In younger adults with multiple myeloma, a three-drug combination plus a transplant of their own blood-forming stem cells can hold the disease in check longer than in patients who receive the drug trio alone, but with no difference in overall survival, a major clinical trial co-led by investigators at Dana-Farber Cancer Institute, Boston, indicates. The findings suggest outcomes for patients who receive a transplant early or late in their treatment are equivalent, so patients can potentially choose when to undergo the procedure during the course of their disease.
The phase III trial, a trans-Atlantic collaboration between researchers at Dana-Farber and the Intergroupe Francophone Myelome (IFM) in France, supports the role of stem-cell transplants in treating adults with myeloma—a role that had come to be questioned as combinations of novel drugs proved highly effective in a wide array of patients with the disease—the researchers noted (N Engl J Med 2017;376:1311-1320). The results of the trial, dubbed IFM/DFCI 2009, also address the proper timing of novel drug and transplant treatment for myeloma patients.
“Over the past decade, drugs that modulate the immune system and agents known as proteasome inhibitors have shown a great deal of promise in patients with multiple myeloma, when used in combination with chemotherapy,” said Paul Richardson, MD, Clinical Program Leader and Director of Clinical Research at Dana-Farber's Jerome Lipper Center for Multiple Myeloma, a leader of the new study. “This led us to propose that these combinations could be used selectively with established modalities such as transplant for patients with newly diagnosed myeloma, and this in turn raised questions about where and how transplant should be fit into the therapeutic paradigm. Our trial sought to comprehensively address these issues in a prospective fashion, and provide a foundation for future studies as the next generation of agents, such as monoclonal antibodies, impact the field.”
The study involved 700 adult patients being treated for myeloma at 69 centers in France, Belgium, and Switzerland, and utilized a three-drug combination dubbed RVD: lenalidomide, which activates the immune system, kills tumor cells, and chokes off their blood supply; bortezomib, which impedes myeloma cells' ability to break down proteins; and dexamethasone, a corticosteroid. This combination was developed by scientists and clinicians at Dana-Farber, and is now the most widely used upfront combination therapy for myeloma in the U.S.
Participants were randomly divided into two equal-sized groups. Both received three initial cycles of RVD. One group then received five more cycles of the drug combination. The other received high-dose chemotherapy followed by an autologous stem-cell transplant (which utilized their own stem cells) and two additional cycles of RVD. Patients in both groups then received lenalidomide as maintenance therapy for 1 year.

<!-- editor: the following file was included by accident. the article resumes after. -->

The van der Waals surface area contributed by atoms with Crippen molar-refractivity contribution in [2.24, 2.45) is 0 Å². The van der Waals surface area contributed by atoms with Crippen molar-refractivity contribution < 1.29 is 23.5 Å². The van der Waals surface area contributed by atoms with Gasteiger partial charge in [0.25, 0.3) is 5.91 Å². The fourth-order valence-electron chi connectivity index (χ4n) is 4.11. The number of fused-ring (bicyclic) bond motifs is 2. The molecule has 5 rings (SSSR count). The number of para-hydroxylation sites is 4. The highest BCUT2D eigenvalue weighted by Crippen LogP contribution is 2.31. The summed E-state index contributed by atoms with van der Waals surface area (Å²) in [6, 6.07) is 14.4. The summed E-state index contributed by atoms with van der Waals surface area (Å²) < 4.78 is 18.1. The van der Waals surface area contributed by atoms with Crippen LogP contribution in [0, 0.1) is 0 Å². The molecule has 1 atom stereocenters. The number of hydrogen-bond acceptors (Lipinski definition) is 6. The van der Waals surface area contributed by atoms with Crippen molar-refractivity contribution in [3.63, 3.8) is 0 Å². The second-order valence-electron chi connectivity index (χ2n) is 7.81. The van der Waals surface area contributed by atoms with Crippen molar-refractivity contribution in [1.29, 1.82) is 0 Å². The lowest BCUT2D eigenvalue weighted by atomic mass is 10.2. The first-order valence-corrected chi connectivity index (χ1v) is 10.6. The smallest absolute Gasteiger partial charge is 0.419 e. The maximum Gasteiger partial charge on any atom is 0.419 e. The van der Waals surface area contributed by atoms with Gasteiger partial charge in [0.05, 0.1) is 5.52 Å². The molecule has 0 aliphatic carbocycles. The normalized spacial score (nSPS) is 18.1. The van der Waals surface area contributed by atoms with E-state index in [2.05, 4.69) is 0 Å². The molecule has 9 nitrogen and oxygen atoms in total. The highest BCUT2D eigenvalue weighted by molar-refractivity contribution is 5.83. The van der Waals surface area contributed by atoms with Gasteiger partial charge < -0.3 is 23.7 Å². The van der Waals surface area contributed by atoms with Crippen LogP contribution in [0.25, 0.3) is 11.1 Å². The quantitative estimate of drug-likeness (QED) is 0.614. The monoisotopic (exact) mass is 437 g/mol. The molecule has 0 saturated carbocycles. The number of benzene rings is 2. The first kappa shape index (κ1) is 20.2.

The median time before patients' disease began to worsen was significantly longer for those who underwent a transplant early—50 months versus 36 months. The percentage of patients who had a complete response—whose cancer diminished to undetectable levels—was also higher in the transplant group: 59 percent versus 48 percent.
Most importantly, however, the overall survival rate—the percentage of patients still living—4 years after treatment didn't differ much between the transplant and RVD-only groups—at 81 percent and 82 percent, respectively.
Furthermore, patients in the transplant group had significantly higher rates of high-grade neutropenia, gastrointestinal disorders, and infections, as well as longer-term toxicities, such as secondary leukemia, which, although rare, was more frequent in patients undergoing early transplant.
The benefits of stem-cell transplantation plus RVD “must therefore be weighed against the increased risk of toxic effects associated with high-dose chemotherapy plus transplantation,” the study authors wrote, “especially since we found that later transplantation might be as effective as early transplantation in securing long-term survival.”
The ongoing parallel U.S. study of the IFM/DFCI 2009 project (the so-called DETERMINATION trial), which is now almost fully enrolled with 720 patients, complements this work by evaluating the impact of maintenance until progression, versus 1 year as was assessed in the French protocol. Results from this trial, which is led by the Dana-Farber team, are expected within the next 1-2 years.
In conjunction with both studies is a highly innovative correlative science effort led by the Dana-Farber team and their IFM partners, under the direction of Dana-Farber's Nikhil Munshi, MD, and Hervé Avet-Loiseau, MD, of Institut Universitaire du Cancer de Toulouse-Oncopole. Data from this project are also anticipated within the next 2-3 years, and should further enhance clinicians' ability to optimally tailor therapy for their patients and improve outcome.